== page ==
We Happy Few
We Happy Few is a mess of crafting, jogging, and stealth with a strong script.
The districts of We Happy Few’s alternate history UK are divided into two categories. In the wild gardens, rejects loiter in decayed streets, while in the middle-class neighborhoods, well-dressed citizens pop a drug called Joy, which reduces cognition to cheerful hellos. Your job is to blend in with the dispossessed and the addicted, which is an exciting concept for a survival game—and in this case, a bore, buoyed only by the writing and acting. We Happy Few does succeed at making me feel self-conscious—a thematic victory and a funny send-up of absurd player behaviors like hopping everywhere—but there is no intricate social engineering challenge here, just tiring routines. As you progress, you’ll unlock fast travel points and abilities which allow you to ignore many of the rules, letting you sprint around or go out after curfew without issue. Learning to craft Sunshine, a drug which imitates the outward effects of Joy without the withdrawal symptoms (which turn every Joy-dependant person near you hostile), is also vital. We Happy Few thus lifts the burdens of its own premise as you play, seemingly aware that hiding in plain sight in its open world is a chore. I had to hide in trash cans so much, I started using the time to get up and make tea.
A stealthy approach to We Happy Few’s more linear quests—which mostly involve fetching, or talking to so-and-so—is also unfun (not that the combat is much better). Quests easily devolve into Benny Hill chases, in which the best course of action is to run the mob in circles, round a corner, hide under a bed, and wait out their rage. Cute distraction devices like rubber duckies are occasionally helpful, but for the most part I preferred to just get shit done rather than try to tiptoe past people who walk about aimlessly like miscalibrated Roombas. With how much running between quest markers We Happy Few requires, I just didn’t have the patience for it.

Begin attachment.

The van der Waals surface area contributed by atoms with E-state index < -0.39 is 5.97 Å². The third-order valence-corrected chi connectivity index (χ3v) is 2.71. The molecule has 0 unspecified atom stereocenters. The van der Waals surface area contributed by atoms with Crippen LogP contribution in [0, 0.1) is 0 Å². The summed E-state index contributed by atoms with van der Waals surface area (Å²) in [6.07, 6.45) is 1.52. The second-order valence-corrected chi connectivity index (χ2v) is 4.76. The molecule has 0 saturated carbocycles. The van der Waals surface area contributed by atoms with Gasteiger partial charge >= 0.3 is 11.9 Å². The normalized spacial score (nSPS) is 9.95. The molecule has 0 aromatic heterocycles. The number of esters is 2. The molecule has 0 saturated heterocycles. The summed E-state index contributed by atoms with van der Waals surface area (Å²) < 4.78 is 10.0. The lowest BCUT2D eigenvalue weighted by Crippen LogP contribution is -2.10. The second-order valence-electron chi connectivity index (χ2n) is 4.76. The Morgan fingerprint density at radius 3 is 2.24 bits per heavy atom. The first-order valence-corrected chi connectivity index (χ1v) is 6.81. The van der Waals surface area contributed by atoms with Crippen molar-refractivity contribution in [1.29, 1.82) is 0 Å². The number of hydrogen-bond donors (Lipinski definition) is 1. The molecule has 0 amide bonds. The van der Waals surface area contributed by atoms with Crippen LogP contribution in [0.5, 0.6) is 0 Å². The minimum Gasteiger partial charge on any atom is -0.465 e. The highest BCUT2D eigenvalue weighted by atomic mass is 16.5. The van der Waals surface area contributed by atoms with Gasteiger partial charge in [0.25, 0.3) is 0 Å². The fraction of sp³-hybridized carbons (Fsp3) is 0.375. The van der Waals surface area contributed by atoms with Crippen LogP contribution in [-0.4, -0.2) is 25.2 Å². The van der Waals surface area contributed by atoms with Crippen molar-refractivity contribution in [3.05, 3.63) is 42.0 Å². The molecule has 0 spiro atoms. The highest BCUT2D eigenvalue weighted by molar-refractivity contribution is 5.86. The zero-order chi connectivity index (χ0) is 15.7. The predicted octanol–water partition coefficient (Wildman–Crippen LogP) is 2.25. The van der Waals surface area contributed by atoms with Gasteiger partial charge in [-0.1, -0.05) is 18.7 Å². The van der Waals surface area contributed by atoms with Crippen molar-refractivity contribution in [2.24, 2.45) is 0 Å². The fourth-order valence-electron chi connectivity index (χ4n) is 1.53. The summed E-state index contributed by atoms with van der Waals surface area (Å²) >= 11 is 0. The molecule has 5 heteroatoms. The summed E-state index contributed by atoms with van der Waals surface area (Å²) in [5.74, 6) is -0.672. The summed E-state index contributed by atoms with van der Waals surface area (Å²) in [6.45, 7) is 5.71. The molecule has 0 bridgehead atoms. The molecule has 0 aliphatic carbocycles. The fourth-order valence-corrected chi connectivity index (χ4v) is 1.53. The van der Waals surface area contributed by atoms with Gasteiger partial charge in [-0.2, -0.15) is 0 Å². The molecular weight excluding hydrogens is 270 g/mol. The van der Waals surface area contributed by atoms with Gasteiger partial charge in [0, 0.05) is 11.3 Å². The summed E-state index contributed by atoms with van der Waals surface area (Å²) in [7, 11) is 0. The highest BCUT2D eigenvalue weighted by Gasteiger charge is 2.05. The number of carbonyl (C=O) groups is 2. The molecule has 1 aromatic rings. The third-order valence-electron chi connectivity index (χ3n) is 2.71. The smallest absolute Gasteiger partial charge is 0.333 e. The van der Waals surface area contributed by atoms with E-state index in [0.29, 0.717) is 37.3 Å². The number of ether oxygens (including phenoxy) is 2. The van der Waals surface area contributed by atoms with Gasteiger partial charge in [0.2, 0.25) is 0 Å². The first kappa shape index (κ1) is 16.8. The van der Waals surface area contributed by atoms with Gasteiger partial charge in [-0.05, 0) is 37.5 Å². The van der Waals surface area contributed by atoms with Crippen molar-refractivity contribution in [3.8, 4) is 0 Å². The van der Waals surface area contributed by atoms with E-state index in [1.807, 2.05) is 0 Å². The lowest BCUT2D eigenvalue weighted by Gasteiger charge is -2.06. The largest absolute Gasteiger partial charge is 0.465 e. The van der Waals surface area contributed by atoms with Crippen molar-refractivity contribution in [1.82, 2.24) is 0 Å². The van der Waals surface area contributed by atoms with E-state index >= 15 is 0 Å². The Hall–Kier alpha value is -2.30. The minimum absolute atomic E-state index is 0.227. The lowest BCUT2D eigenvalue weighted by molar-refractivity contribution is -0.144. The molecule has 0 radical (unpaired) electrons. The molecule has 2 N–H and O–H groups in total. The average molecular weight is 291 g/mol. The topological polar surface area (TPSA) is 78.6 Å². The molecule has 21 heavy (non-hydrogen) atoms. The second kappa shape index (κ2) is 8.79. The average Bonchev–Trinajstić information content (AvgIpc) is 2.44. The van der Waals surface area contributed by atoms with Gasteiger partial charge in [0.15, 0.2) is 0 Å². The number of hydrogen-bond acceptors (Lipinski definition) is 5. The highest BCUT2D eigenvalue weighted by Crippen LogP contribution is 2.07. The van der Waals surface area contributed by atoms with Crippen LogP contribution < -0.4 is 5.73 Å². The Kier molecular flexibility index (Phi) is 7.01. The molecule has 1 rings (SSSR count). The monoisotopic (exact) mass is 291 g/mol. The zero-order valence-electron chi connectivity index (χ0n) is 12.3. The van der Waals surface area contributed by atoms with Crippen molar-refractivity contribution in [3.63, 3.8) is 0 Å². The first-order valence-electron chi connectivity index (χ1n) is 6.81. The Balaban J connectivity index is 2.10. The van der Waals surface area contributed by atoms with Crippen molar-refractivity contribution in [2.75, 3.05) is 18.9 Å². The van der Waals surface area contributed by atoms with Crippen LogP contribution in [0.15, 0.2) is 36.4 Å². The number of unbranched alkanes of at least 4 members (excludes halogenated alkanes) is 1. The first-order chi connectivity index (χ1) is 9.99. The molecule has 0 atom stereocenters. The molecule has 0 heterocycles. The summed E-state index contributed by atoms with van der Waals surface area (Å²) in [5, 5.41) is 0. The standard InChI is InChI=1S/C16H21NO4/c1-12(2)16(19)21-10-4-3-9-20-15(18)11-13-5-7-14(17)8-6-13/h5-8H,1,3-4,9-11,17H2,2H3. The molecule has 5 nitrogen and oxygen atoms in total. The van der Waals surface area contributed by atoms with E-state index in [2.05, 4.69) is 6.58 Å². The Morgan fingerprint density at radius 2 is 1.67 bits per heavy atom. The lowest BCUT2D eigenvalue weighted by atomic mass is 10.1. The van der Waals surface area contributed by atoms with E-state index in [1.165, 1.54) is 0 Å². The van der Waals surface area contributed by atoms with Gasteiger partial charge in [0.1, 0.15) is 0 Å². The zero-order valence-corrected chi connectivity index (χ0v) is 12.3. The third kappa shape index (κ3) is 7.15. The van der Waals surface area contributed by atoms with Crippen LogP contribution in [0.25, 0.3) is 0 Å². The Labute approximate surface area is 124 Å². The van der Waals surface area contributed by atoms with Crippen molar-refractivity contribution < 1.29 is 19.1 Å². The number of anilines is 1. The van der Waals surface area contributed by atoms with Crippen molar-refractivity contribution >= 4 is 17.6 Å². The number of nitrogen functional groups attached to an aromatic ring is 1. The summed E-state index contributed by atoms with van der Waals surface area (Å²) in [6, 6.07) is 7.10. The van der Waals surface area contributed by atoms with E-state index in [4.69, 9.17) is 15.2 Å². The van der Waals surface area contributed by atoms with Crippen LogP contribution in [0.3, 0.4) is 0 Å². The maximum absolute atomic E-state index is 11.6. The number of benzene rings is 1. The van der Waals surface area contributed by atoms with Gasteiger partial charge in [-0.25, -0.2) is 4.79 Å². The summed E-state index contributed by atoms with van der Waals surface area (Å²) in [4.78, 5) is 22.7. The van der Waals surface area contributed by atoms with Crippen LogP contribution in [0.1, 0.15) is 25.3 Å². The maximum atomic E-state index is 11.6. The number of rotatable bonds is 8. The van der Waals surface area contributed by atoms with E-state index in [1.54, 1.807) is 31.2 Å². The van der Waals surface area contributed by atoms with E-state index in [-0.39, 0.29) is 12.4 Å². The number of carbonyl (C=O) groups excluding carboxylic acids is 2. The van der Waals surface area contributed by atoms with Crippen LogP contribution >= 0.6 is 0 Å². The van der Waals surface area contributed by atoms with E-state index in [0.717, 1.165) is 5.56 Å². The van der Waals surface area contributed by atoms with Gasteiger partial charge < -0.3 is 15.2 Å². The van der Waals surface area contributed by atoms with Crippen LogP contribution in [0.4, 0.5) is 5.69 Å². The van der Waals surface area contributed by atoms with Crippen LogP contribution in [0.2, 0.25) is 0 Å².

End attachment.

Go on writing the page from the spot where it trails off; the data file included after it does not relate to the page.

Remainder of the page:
BioShock Infinite’s Columbia is a far better put-together dystopia: We Happy Few consists of a handful of awkwardly animated character models, repetitive, procedurally generated city streets, weird bugs like fires burning in the sky, and just a few well-constructed landmarks. But where Infinite is more fun to play, We Happy Few outclasses its storytelling and writing.
Across three overlong acts you’ll play as three connected characters. First is Arthur, who’s so petty and self-serving that he continues to moan about his old coworkers even after discovering that he’s a human test subject in a fascist prison. Then there’s Sally, a chemist with a secret, and the supplier of the best Joy in town. And finally there’s Ollie, a diabetic soldier (interestingly, having diabetes is something you have to deal with through crafting) who has inconsistent memories about his life’s tragedies. Much can be gleaned before it’s revealed, but it is a joy to work towards the truth through flashbacks and conversations, which are spectacularly voiced.
The metaphors do flounder. By being so literal with Joy as a drug, We Happy Few plays into the stigmatization of antidepressants. And Sally’s story fits in poorly with the others. Whereas Arthur and Ollie have much to atone for, she’s a victim in all this, and yet is presented as if she’s just the same. If it is a sensitive topic for you, know that themes of sexual abuse are prevalent, and not handled spectacularly.
That disappointing incongruity aside, the performances blend comedy and tragedy with calculated balance, and there’s no cheap absolution to be had. While there is some exaggeration of character archetypes, each character is compelling in a different way, and they’re all prescient reminders of how easy it is to say we’ll do the right thing in the face of violent coercion, and how rarely anyone truly does.
Performances blend comedy and tragedy with calculated balance